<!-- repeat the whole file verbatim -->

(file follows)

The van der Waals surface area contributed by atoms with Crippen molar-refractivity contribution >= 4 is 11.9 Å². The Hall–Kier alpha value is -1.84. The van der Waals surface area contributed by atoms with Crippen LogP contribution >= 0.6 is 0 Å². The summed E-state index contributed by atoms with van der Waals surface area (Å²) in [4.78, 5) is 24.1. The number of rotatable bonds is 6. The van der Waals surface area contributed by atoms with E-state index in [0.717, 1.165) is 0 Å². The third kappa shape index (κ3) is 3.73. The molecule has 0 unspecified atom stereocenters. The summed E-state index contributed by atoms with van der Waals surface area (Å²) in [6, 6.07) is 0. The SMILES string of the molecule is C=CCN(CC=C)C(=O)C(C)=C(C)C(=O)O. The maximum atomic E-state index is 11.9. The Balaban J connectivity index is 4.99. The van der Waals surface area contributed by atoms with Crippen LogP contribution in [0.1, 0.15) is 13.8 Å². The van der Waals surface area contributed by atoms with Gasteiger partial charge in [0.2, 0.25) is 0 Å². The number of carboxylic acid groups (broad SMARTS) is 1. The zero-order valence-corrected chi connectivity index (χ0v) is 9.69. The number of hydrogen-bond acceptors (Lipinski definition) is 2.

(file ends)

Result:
The van der Waals surface area contributed by atoms with Crippen molar-refractivity contribution >= 4 is 11.9 Å². The Hall–Kier alpha value is -1.84. The van der Waals surface area contributed by atoms with Crippen LogP contribution >= 0.6 is 0 Å². The summed E-state index contributed by atoms with van der Waals surface area (Å²) in [4.78, 5) is 24.1. The number of rotatable bonds is 6. The van der Waals surface area contributed by atoms with E-state index in [0.717, 1.165) is 0 Å². The third kappa shape index (κ3) is 3.73. The molecule has 0 unspecified atom stereocenters. The summed E-state index contributed by atoms with van der Waals surface area (Å²) in [6, 6.07) is 0. The SMILES string of the molecule is C=CCN(CC=C)C(=O)C(C)=C(C)C(=O)O. The maximum atomic E-state index is 11.9. The Balaban J connectivity index is 4.99. The van der Waals surface area contributed by atoms with Crippen LogP contribution in [0.1, 0.15) is 13.8 Å². The van der Waals surface area contributed by atoms with Gasteiger partial charge in [0.2, 0.25) is 0 Å². The number of carboxylic acid groups (broad SMARTS) is 1. The zero-order valence-corrected chi connectivity index (χ0v) is 9.69. The number of hydrogen-bond acceptors (Lipinski definition) is 2.